My main areas of research are international heritage conventions and heritage bureaucracies and politics. I enjoy working with others and am currently collaborating with researchers form different corners of the world.
Heritage politics at work, conducted with Elisabeth Niklasson at Stanford University.
This project examines how and by whom heritage policies are actually shaped, focusing on Scandinavia as a case region. As part of this project we have focused attention on the methodological aspects of heritage research, hosting the session “Messy methods: Heritage studies and the quest for multi-methodological approaches” at the EAA 2019. Moreover, we are interested in how to study up in heritage.
Critical reflections on heritage research, conducted with Joar Skrede.
In the first part of the project we revisited the heritage classic Uses of heritage in article in Journal of social archaeology. One of the topics we identified as interesting to investigate further was the role of experts within the fields of heritage studies. This led us to conduct an interdisciplinary exploration of experts in liberal democracies, published in the International Journal of Heritage Studies. At present we exploring unresolved issues in Critical Heritage Studies.
Norway’s World Heritage history, conducted in part with Jessica Phelps.
So far the project has resulted in an article in the International Journal of Cultural Policy. This first article covers the period from 1972-1989. At the moment we work our way through the 1990s and will presented the ongoing work at the 2018 ACHS conference.
Fearing loss – saving face, conducted with Luke James at Deakin and Evan Hamman at QUT.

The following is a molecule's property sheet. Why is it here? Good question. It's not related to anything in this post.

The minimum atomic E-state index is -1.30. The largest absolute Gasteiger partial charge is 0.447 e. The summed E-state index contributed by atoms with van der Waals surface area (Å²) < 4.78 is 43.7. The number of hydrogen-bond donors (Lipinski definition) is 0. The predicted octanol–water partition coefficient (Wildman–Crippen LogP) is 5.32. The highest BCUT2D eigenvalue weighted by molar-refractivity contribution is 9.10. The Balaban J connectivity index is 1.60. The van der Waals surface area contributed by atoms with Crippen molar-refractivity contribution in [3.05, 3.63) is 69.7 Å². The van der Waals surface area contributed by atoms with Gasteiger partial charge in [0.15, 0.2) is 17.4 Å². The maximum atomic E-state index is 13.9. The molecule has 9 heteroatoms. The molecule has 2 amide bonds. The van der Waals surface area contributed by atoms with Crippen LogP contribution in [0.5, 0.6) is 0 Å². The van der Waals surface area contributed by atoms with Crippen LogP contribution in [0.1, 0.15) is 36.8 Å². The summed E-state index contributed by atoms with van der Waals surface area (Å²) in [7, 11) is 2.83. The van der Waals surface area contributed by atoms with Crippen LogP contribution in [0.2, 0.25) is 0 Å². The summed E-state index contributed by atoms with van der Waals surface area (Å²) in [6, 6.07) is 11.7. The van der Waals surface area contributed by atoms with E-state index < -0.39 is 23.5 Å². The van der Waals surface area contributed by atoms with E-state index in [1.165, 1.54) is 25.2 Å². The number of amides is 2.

Trying to understand how states act to save face when competing in international heritage regimes, we have ventured into an empirical investigation of Australia’s resistance towards the In Danger mechanism.
Compliance and the World Heritage List in Danger – examining the history of the World Heritage List in Danger, focusing on issues of legal compliance, conducted with Evan Hamman at QUT and Jessica Phelps. This has been published in Transnational Environmental Law.
Archaeology and the European far-right: attitudes and responses from heritage bureaucracies – exploratory project undertaken with Elisabeth Niklasson at Stanford University including a session at EAA 2017 in Maastricht and paper at Heritage Studies: Critical Approaches and New Directions. The results of the project is published Journal of Social Archaeology.
Cultural heritage and ecosystem services – an extensive review project of current literature and status of knowledge published in Conservation and Management of Archaeological Sites, conducted with Sanne Holmgaard and Joar Skrede, both at NIKU.
World Heritage and insider research – project examining insider research in the international World Heritage bureaucracy published in International Journal of Cultural Policy, conducted with Marit Johansson at the University College of South East Norway.
Practicing World Heritage. Approaching the changing faces of the World Heritage Convention – PhD thesis at the University of Oslo. Presented at a series of conferences resulting in peer reviewed publications in The significance of World Heritage, Primitive tider, Inn i fortida – ut i verden – i museet, Environment and history.
The Bronze Age – the dawn of European civilization? – MPhil thesis at the University of Oslo presented at EAA and in peer reviewed publications in Primitive tider, Becoming European and Bulletin of the History of Archaeology in addition to popular scientific articles in Nicolay Arkeologisk Tidsskrift and argument.
Peopling the past: on analogical reasoning and the question of intellectual and cultural property – MA dissertation at UCL presented at WAC and in Heritage Management.
Read more of my publications on Academia.edu.